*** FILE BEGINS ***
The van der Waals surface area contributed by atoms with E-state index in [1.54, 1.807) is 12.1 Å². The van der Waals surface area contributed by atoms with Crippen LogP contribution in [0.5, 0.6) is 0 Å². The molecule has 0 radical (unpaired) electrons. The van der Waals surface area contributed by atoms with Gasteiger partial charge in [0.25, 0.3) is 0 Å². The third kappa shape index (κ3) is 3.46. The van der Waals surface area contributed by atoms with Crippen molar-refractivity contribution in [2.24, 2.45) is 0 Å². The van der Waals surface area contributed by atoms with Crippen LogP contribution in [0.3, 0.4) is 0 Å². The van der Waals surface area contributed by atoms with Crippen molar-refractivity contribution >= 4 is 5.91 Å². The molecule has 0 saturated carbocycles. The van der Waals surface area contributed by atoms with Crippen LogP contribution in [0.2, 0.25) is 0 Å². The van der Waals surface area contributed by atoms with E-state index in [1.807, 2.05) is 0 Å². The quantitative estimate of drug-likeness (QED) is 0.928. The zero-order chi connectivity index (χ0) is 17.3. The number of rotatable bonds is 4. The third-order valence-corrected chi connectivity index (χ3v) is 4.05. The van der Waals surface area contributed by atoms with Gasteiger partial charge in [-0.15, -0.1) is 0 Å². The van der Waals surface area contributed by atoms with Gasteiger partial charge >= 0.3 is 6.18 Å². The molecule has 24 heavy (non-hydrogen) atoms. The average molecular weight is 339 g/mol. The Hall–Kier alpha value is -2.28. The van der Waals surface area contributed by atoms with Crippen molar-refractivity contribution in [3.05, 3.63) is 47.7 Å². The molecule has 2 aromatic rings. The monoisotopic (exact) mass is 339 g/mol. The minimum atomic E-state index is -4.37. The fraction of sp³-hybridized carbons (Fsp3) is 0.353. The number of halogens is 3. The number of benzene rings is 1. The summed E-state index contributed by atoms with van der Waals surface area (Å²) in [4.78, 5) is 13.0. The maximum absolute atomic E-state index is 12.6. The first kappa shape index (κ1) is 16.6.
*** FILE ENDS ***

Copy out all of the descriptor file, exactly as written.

The van der Waals surface area contributed by atoms with E-state index in [1.54, 1.807) is 12.1 Å². The van der Waals surface area contributed by atoms with Crippen LogP contribution in [0.5, 0.6) is 0 Å². The molecule has 0 radical (unpaired) electrons. The van der Waals surface area contributed by atoms with Gasteiger partial charge in [0.25, 0.3) is 0 Å². The third kappa shape index (κ3) is 3.46. The van der Waals surface area contributed by atoms with Crippen molar-refractivity contribution in [2.24, 2.45) is 0 Å². The van der Waals surface area contributed by atoms with Crippen LogP contribution in [0.3, 0.4) is 0 Å². The van der Waals surface area contributed by atoms with Crippen molar-refractivity contribution >= 4 is 5.91 Å². The molecule has 0 saturated carbocycles. The van der Waals surface area contributed by atoms with Crippen LogP contribution in [0.2, 0.25) is 0 Å². The van der Waals surface area contributed by atoms with E-state index in [1.807, 2.05) is 0 Å². The quantitative estimate of drug-likeness (QED) is 0.928. The zero-order chi connectivity index (χ0) is 17.3. The number of rotatable bonds is 4. The third-order valence-corrected chi connectivity index (χ3v) is 4.05. The van der Waals surface area contributed by atoms with Gasteiger partial charge in [-0.15, -0.1) is 0 Å². The van der Waals surface area contributed by atoms with Gasteiger partial charge >= 0.3 is 6.18 Å². The molecule has 24 heavy (non-hydrogen) atoms. The average molecular weight is 339 g/mol. The Hall–Kier alpha value is -2.28. The van der Waals surface area contributed by atoms with Crippen molar-refractivity contribution in [3.05, 3.63) is 47.7 Å². The molecule has 2 aromatic rings. The monoisotopic (exact) mass is 339 g/mol. The minimum atomic E-state index is -4.37. The fraction of sp³-hybridized carbons (Fsp3) is 0.353. The number of halogens is 3. The number of benzene rings is 1. The summed E-state index contributed by atoms with van der Waals surface area (Å²) in [4.78, 5) is 13.0. The maximum absolute atomic E-state index is 12.6. The first kappa shape index (κ1) is 16.6.